Dropping Heat and Adding Flare: EVO MFG JK Inner Fender Review
Aside from solid axles, the best feature on the Jeep Wrangler JK arguably is the large wheelwells. These massive openings allow those looking to modify their JK with the ability to shoehorn on taller treads, without the need of adding on extreme amounts of lift. A lower lift height ultimately equates to a lower center of gravity, which translates to a safer Jeep with better handling characteristics both on-road and off. This low-lift, big-tire philosophy is something we’ve stayed true to with our 2013 Jeep Wrangler Unlimited Rubicon.
As the build has progressed, so has the tire size. Since we didn’t want to increase the lift from our current 2.5-inch setup, we installed a set of fender flares from EVO Manufacturing. These allowed us to easily clear our 37x12.50R17 Nitto Ridge Grapplers. While we love the coverage and room the EVO flares offer, when we made the jump to the new steel fenders, we ditched our stock inner fender liners. This left our engine bay sides open. Though this has been great for heat expulsion, it isn’t ideal for component protection.
So we finally did something about it with a set of aluminum fenders liners from EVO Mfg.
EVO offers the inner fenders for an assortment of suspension options. Since our JK was still running the standard coil-and-shock configuration, we got the EVO-1197 set. These are a vented fender assembly comprised of 16-gauge 5052 aluminum. While you’ll need to bolt them together, assembly only takes a few minutes per side.
Our original inner fenders left a long time ago, leaving a host of wiring and engine bay components exposed. Our biggest worry has always been the wiring and connectors on the passenger-side inner fender. It’s worth noting that EVO actually offers a smaller set of mini-fender liners for those looking to cover just this area.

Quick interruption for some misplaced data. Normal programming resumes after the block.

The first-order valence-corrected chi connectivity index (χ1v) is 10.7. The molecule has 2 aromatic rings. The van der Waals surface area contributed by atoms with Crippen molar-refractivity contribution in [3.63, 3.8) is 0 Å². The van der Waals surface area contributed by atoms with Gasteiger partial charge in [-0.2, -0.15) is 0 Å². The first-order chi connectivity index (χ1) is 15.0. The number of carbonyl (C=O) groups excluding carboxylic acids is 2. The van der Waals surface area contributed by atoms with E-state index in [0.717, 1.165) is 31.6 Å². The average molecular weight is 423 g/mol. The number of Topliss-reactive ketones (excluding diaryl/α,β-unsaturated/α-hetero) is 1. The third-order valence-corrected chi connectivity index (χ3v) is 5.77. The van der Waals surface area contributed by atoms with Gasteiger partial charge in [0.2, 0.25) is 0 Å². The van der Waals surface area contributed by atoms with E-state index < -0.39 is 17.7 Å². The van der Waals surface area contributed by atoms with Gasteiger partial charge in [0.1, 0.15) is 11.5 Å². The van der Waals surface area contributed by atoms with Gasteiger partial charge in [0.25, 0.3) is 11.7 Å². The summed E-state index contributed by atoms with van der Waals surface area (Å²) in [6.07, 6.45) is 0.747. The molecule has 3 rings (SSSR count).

The EVO liners are designed to work with stock and aftermarket flares. Our EVO fender-flare braces needed to be removed from each side so the liners could be placed behind them. Once we did a test fit, we marked the spot that the bracket overlapped with a paint marker. Then, we removed the liner and drilled a hole for the fender brace bolt to pass through.
The two forward panels attach using existing nut inserts in the JK’s fender brace. Our OE hardware was long gone, so we picked up a set of M6x1.00 bolts from our local hardware store.
The front portion of the liner is secured by a through-bolt in an existing hole in body of the JK. At this point, our fender install was complete.
How They Look
We liked how the bare aluminum looked under the Jeep, but ultimately decided a fresh coat of Krylon Flat Black paint was going to make for easier upkeep. Since the vented sections can be unbolted, you could easily hit those with a different shade of paint if you were trying to add an accent color.
How They Perform
Our Jeep is bumpstoped appropriately, but given we had not run this setup with the fender liners, we wanted to make sure there wasn’t going to be any contact. We’re happy to report that even under full suspension compression, we didn’t rub.
It’s quite impressive just how easily the JK’s wheelwells can envelop a 37-inch-tall tire. While we have plans to move to a beadlock wheel soon, our 37x12.50R17 Nitto Ridge Grapplers are not going anywhere. We’re usually more drawn to the mud-terrain family, but these hybrid treads continue to impresses us on the tarmac and off. It’s been very nice to have a tire that works so well in the dirt, while exhibiting low road noise and the versatility of an all-weather tire.
Unlike our EVO fenders at all four corners, the new liners are just for the front. Thankfully, there isn’t much in the back of the wheelwells that needs protecting.
Are They Worth It?
While inner fenders might not be the most exciting upgrade you’ll ever purchase, it is money well spent. Since the EVO liners are vented, we still get the benefit of air flow. However, we’ve now greatly reduced the likelihood of debris finding its way into the engine bay and creating some serious headaches on the trail.